by Kirill PETROV, Dr. Sc. (Geogr.), St. Petersburg State University
The name of Academician Vladimir Ivanovich Vernadsky (1863-1945) and his ideas cut a wide swath already in the late 19th century.
Looking back to the life of the great natural scientist and his heritage, we can now fully comprehend the staggering scope of his contribution and divide the wheat from the tares of calumny.
And this has been done in the book: V. I. VERNADSKY, Pro et Contra, an anthology of literature about him in a hundred years from 1898 to 1998.
The time that followed the ravages of civil war in Russia in 1918- 1921 and economic disarray witnessed an upsurge of creative thought inspired by a cohort of dedicated intellectuals who, despite the heavy odds - mistrust, persecutions and reprisals at the hands of the new government - took their country to the forward edge of world science and culture as early as the 1930s. This puzzling paradox may be largely explained by high standards of university education in Russia before the October Revolution of 1917. Rigorous selection applied to enrollment - would-be students were admitted strictly on a merit basis. Add to this the high level of instruction-the faculty staffs and undergraduates had a chance to go to the best colleges and universities abroad as visiting researchers. Besides, a network of Russian research centers was set up in other countries. Soviet Russia thus fell heir to a fairly advanced system of college and university education.
Having a good command of foreign languages, Russian college students and graduates could get in touch with the cream of European science. All that contributed to the birth of a string of scientists and culturati among the Russian intelligentsia at the turn of the 19th and 20th centuries-an elite that, while working for the good of their native country, internalized world culture as well. Vladimir Vernadsky was the brightest luminary in this constellation.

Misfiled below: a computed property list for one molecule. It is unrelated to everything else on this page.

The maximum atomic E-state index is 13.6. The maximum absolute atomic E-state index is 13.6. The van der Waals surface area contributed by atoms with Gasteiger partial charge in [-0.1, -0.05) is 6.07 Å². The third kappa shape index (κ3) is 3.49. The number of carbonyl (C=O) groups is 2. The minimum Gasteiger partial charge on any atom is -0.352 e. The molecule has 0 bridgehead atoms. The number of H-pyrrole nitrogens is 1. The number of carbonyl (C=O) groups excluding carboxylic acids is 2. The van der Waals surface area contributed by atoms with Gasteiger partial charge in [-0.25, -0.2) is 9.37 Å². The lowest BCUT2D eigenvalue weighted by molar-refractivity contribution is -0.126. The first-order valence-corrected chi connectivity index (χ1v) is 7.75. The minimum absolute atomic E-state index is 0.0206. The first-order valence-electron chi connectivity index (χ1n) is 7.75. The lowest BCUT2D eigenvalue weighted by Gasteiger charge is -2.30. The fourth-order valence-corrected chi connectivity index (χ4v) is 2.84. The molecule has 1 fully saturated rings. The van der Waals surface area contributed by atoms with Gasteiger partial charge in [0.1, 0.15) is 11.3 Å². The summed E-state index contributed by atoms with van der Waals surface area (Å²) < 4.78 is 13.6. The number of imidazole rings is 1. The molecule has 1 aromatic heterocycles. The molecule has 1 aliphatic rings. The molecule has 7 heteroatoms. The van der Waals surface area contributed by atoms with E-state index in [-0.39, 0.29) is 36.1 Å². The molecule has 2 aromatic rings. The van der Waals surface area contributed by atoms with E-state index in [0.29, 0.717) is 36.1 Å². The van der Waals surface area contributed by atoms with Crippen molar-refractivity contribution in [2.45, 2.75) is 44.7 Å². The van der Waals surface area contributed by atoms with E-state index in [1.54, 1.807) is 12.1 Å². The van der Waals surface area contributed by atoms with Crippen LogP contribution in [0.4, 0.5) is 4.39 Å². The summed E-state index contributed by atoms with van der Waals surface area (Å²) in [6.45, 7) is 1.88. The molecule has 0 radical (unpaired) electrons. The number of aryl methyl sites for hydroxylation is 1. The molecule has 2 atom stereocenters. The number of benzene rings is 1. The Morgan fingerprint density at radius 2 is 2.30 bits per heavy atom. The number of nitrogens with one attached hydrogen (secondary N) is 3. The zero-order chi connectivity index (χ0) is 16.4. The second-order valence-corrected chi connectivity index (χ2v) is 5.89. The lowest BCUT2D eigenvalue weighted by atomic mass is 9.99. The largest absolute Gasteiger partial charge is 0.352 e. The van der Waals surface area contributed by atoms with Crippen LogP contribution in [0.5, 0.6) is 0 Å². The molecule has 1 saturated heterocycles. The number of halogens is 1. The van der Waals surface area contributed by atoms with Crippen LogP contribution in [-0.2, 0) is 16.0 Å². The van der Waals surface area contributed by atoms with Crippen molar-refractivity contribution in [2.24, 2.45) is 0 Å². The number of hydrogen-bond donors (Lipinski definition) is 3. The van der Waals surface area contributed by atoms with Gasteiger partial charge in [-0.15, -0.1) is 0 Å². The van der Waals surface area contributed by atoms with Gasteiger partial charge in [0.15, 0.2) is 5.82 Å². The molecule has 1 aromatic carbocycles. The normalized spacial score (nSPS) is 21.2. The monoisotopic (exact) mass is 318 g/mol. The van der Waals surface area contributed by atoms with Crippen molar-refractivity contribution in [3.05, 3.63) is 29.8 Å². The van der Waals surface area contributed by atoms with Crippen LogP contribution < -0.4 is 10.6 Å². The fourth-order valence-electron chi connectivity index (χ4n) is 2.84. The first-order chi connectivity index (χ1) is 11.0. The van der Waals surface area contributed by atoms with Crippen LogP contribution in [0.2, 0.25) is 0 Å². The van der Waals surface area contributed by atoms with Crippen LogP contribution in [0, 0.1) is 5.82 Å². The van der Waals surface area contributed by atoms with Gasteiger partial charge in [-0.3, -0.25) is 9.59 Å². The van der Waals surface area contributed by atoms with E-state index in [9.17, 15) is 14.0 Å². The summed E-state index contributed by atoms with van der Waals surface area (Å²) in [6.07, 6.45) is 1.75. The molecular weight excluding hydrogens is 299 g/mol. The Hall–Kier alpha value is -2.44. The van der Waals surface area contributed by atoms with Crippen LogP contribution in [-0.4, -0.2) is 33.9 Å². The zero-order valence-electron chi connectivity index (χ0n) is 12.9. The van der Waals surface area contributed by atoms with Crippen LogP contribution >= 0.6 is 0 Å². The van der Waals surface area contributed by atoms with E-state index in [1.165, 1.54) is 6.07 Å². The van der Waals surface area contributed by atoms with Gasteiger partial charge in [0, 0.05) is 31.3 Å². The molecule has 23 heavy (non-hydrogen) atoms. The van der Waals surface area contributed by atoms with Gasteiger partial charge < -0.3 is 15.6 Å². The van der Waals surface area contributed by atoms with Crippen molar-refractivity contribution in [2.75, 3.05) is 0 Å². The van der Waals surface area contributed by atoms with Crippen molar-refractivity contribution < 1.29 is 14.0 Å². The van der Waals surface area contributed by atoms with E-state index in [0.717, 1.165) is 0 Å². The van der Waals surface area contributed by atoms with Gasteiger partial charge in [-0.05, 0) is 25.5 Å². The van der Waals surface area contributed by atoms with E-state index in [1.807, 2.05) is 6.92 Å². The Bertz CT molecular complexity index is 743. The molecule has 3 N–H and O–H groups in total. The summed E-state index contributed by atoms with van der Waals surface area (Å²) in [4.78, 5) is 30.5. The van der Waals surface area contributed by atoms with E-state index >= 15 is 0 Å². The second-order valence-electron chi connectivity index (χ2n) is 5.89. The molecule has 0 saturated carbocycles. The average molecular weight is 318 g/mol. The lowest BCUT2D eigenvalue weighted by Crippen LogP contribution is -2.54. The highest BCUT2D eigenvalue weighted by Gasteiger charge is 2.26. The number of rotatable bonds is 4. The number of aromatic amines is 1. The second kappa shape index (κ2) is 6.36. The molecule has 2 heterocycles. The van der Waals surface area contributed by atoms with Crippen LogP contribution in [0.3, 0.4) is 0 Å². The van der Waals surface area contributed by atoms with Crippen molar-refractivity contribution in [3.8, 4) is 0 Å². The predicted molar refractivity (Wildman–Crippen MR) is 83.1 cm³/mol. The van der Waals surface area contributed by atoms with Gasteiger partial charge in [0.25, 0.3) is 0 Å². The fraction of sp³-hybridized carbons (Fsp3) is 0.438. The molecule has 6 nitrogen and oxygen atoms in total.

The Vernadsky anthology (edited by the late Academician Alexander Yanshin, St. Petersburg, 2000) has been published by the Russian Christian Humanitarian Institute in the book series Russian Path that has already enlightened us on such eminent Russian thinkers as Pyotr Chaadayev, Nikolai Berdyayev, Vassily Rozanov, Pavel Florensky, among others. The editors of the new anthology have delved into reams and reams of the literature about Vernadsky - what has been written and published in a hundred years between 1898 and 1998 here in Russia and abroad. They have picked out over 150 texts by a hundred different authors, Russian and foreign alike. Most of these works once appeared in periodicals, including those published by Russian emigres, but have never seen print again.
The Vernadsky anthology is in three parts. The first, titled "The Vernadsky Phenomenon", comprises materials on Vernadsky's contribution to world science - articles by Academicians Alexander Fersman, Alexander Yanshin, Boris Sokolov, Dmitry Likhachev and other authorities. The second part - "The Vernadsky Personality" - has reminiscences of his contemporaries as well as excerpts from the diaries and letters penned by the great natural scientist himself. The third and largest part - "The Vernadsky Epoch" - is a collection of publications on the significance of Vernadsky's works for the progress of natural sciences and philosophy.
The anthology is prefaced by an introductory article contributed by its compiler, Alexei Lapo*: "The Vernadsky World: From the Crystal to the Noosphere." And the afterword is written by the late Academician Alexander Yanshin (1911-2000) who, up to his very death, headed the Russian Academy's commission on the scientific heritage of Academician Vernadsky.
There is something to liven up the book - a reprint of a post card dating to the year 1906 with a cartoon depicting Vernadsky (this jolly sketch is attributed to William Carrick, a well-known pencil artist in those days, who used to visit the Vernadsky house).
We are much in need of publications like that. We should know a good deal more about men like Academician Vernadsky - the salt of the earth and emotional ferment vital to progress. And the emotional charge of the Vernadsky anthology is quite obvious: we see a gallery of people who love and who suffer - sages and fools, heroes and villains, champions and sycophants... A Shakes- pearean gallery indeed!
The high level of our science and culture a hundred years ago elicited great interest in Russia abroad. But
* Alexei Lapo - a scientist from St. Petersburg who is actively involved in boosting the Vernadsky ideas in Russia and abroad. His anthology on Vernadsky is quite on a par with the canons of good scientific prose. - Ed.